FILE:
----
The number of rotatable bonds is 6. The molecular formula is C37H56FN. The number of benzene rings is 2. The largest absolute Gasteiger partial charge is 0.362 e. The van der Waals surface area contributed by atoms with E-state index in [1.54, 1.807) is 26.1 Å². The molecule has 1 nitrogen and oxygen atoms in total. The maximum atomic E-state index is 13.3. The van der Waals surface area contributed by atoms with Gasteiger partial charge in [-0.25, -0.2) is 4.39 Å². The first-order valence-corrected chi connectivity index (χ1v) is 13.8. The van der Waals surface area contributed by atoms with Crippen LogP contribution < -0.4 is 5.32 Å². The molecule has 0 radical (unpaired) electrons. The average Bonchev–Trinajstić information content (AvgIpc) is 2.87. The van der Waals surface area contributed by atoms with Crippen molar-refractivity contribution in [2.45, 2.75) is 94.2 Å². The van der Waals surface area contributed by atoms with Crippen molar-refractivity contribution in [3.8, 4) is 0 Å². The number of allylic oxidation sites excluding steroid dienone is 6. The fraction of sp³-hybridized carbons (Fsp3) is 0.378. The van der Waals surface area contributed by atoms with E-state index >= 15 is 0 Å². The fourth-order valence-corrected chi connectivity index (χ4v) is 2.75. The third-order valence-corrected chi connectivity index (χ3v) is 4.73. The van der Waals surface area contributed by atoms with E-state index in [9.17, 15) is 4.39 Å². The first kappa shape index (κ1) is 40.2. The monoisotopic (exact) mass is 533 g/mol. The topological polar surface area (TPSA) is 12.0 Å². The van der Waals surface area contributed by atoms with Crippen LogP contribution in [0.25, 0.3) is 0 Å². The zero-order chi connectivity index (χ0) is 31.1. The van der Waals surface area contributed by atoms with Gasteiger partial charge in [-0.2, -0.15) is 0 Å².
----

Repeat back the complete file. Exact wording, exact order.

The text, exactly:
The number of rotatable bonds is 6. The molecular formula is C37H56FN. The number of benzene rings is 2. The largest absolute Gasteiger partial charge is 0.362 e. The van der Waals surface area contributed by atoms with E-state index in [1.54, 1.807) is 26.1 Å². The molecule has 1 nitrogen and oxygen atoms in total. The maximum atomic E-state index is 13.3. The van der Waals surface area contributed by atoms with Gasteiger partial charge in [-0.25, -0.2) is 4.39 Å². The first-order valence-corrected chi connectivity index (χ1v) is 13.8. The van der Waals surface area contributed by atoms with Crippen LogP contribution < -0.4 is 5.32 Å². The molecule has 0 radical (unpaired) electrons. The average Bonchev–Trinajstić information content (AvgIpc) is 2.87. The van der Waals surface area contributed by atoms with Crippen molar-refractivity contribution in [2.45, 2.75) is 94.2 Å². The van der Waals surface area contributed by atoms with Crippen molar-refractivity contribution in [3.8, 4) is 0 Å². The number of allylic oxidation sites excluding steroid dienone is 6. The fraction of sp³-hybridized carbons (Fsp3) is 0.378. The van der Waals surface area contributed by atoms with E-state index >= 15 is 0 Å². The fourth-order valence-corrected chi connectivity index (χ4v) is 2.75. The third-order valence-corrected chi connectivity index (χ3v) is 4.73. The van der Waals surface area contributed by atoms with E-state index in [9.17, 15) is 4.39 Å². The first kappa shape index (κ1) is 40.2. The monoisotopic (exact) mass is 533 g/mol. The topological polar surface area (TPSA) is 12.0 Å². The van der Waals surface area contributed by atoms with Crippen LogP contribution in [0.25, 0.3) is 0 Å². The zero-order chi connectivity index (χ0) is 31.1. The van der Waals surface area contributed by atoms with Gasteiger partial charge in [-0.2, -0.15) is 0 Å².